top of page's Cold and Flu Season

By, Lisa Middlecamp-Lowder

December 26, 2021

Are You Contributing to Your Health, or Illness?

It’s cold and flu season again, or STILL, if you will; and it appears to me as though there is someone sick in nearly every family I know. More and more health practitioners are getting on board with the "supplement" train, recommending vitamins D, C, Zinc and other nutrients, depending on who you follow. It’s great to see them encouraging people to strengthen their immune systems and not stifle the healing with over the counter meds. It is VERY important, however, to consider nutrition and how to get nutrients through our food, as well as the other things we are putting in and on our body. They all contribute to our health or to illness.

What should I eat to be healthy?

With regard to our diet, we’ve been told through the years to eat a “balanced”, diet - but why isn't that anymore? The food industry has created "food-like" substances that cannot build healthy bodies. Our Standard American Diet [SAD] is filled with toxic processed flour, sugars and oils that tantalize our taste buds and decimate our immune systems, bones and organs.

Most people believe that butter and animal fat [from free range animals] are going to clog their arteries and thus are bad for their health. This couldn’t be further from the truth, especially if the butter is organic.

The industry that feeds much of America does not want us differentiating between nutrient rich clean food from our local farmers vs. what they pass off as food. The reader is encouraged to look into the dietary advice of the Weston A Price Foundation, a non profit organization devoted to educating the world on eating and lifestyle choices proven to promote health - not profits for corporations. The guidelines the Foundation shares give us the best chance at resisting disease, including colds and flus. The Weston A. Price Foundation guidelines are as follows:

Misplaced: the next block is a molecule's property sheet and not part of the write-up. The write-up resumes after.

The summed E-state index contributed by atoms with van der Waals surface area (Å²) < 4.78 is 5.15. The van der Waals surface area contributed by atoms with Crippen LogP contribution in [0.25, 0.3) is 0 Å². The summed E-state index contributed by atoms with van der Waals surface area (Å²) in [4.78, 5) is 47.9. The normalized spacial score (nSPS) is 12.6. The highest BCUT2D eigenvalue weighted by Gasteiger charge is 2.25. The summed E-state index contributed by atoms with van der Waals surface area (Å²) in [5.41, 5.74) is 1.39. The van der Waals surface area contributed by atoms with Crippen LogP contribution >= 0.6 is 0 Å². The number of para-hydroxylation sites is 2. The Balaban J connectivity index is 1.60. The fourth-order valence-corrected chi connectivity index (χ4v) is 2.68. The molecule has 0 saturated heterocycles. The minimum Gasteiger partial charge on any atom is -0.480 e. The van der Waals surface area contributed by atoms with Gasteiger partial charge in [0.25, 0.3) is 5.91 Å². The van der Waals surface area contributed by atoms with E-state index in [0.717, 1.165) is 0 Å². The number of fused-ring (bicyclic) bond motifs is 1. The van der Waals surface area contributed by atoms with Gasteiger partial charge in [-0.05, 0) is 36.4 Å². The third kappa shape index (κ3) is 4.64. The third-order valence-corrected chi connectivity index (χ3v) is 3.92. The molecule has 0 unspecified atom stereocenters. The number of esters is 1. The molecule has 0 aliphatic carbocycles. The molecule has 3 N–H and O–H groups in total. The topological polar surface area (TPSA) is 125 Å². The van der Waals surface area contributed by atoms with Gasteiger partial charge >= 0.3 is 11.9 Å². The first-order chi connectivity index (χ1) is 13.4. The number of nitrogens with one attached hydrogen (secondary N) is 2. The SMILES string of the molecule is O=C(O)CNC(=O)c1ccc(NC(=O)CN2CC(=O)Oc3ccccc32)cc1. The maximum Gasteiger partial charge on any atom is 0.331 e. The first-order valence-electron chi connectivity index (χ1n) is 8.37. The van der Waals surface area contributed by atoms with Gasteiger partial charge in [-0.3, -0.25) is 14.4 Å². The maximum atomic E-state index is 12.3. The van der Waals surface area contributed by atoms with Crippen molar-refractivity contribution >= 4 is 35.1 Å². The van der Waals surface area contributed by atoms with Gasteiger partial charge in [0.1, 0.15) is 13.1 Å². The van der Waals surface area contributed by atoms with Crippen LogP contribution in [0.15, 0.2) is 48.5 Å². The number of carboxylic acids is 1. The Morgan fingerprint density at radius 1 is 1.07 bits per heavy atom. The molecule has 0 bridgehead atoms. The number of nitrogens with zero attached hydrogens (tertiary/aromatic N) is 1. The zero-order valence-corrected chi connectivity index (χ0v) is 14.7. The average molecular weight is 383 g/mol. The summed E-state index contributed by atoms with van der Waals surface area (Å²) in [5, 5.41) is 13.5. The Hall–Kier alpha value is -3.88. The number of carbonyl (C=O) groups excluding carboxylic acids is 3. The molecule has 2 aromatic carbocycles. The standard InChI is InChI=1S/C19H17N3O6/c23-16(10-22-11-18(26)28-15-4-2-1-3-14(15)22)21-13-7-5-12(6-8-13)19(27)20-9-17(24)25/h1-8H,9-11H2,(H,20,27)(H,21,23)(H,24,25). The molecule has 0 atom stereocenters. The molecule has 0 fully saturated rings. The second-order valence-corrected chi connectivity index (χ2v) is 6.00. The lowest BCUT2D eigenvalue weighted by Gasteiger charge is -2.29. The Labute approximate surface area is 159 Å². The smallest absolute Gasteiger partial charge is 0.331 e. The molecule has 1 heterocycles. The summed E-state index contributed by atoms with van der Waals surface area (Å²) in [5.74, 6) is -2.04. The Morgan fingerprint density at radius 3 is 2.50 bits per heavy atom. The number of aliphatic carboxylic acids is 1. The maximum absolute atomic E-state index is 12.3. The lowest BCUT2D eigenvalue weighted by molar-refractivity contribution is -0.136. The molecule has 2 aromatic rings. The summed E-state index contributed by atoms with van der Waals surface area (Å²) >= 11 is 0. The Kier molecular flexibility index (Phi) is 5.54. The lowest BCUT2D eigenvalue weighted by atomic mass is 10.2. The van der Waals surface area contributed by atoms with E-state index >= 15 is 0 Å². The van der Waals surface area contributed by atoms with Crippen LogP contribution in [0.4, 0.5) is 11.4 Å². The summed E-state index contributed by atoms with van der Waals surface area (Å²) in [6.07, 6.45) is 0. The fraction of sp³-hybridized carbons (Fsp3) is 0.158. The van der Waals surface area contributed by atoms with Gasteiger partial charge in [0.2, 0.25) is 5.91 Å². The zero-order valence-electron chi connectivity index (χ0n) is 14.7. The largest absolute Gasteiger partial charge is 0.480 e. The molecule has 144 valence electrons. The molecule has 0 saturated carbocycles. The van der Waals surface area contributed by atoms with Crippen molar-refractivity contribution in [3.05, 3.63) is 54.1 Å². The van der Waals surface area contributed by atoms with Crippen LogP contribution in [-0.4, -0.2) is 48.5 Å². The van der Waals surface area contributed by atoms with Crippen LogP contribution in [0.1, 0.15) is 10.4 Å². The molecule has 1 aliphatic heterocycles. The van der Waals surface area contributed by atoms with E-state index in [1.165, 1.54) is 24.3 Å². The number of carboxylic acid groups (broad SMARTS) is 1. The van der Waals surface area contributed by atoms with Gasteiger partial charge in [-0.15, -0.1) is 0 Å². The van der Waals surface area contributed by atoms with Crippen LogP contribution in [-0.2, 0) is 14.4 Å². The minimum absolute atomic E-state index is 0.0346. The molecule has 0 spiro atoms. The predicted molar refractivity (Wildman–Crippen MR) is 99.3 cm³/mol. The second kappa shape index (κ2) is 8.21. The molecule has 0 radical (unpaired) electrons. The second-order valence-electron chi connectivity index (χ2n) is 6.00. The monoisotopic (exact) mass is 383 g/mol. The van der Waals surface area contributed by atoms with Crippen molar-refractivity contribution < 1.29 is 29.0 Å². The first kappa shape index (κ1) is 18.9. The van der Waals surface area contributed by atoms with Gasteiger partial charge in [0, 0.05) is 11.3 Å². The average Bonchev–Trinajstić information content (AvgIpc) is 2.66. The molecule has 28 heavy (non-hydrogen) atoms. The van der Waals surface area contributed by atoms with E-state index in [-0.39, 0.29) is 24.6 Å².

1. Eat whole, unprocessed foods.

2. Eat beef, lamb, game, organ meats, poultry and eggs from pasture-fed animals.

3. Eat wild fish (not farm-raised) and shellfish from unpolluted waters.

4. Eat full-fat milk products from pasture fed cows, preferably raw and/or fermented, such as raw milk, whole yogurt, kefir, cultured butter, whole raw cheeses and fresh sour cream. (Imported cheeses that say “milk” or “fresh milk” on the label are raw.)

5. Use animal fats, especially butter, liberally.

6. Only use traditional vegetable oils: extra virgin olive oil (EVOO), expeller-expressed sesame oil, small amounts of expeller-expressed flax oil, and the tropical oils (coconut oil, palm oil and palm kernel oil). Don’t heat the EVOO as it destroys all the good stuff.

7. Take cod liver oil regularly to provide at least 10,000 IU vitamin A and 1,000 IU vitamin D per day.

8. Eat fresh fruits and vegetables – preferably organic – in salads and soups, or lightly steamed with butter.

9. Use whole grains, legumes and nuts that have been properly prepared by soaking, sprouting or sour leavening to neutralize phytic acid, enzyme inhibitors and other anti-nutrients.

10. Include fermented vegetables, fruits, and beverages in your diet on a regular basis.

11. Prepare homemade meat stocks from the bones of chicken, beef, lamb and fish and use often in soups, stews, gravies and sauces.

12. Use filtered water for cooking and drinking.

13. Use unrefined salt and a variety of herbs and spices for food interest and appetite stimulation.

14. Make your own salad dressing using raw vinegar, extra virgin olive oil and a small amount of expeller-expressed flax oil.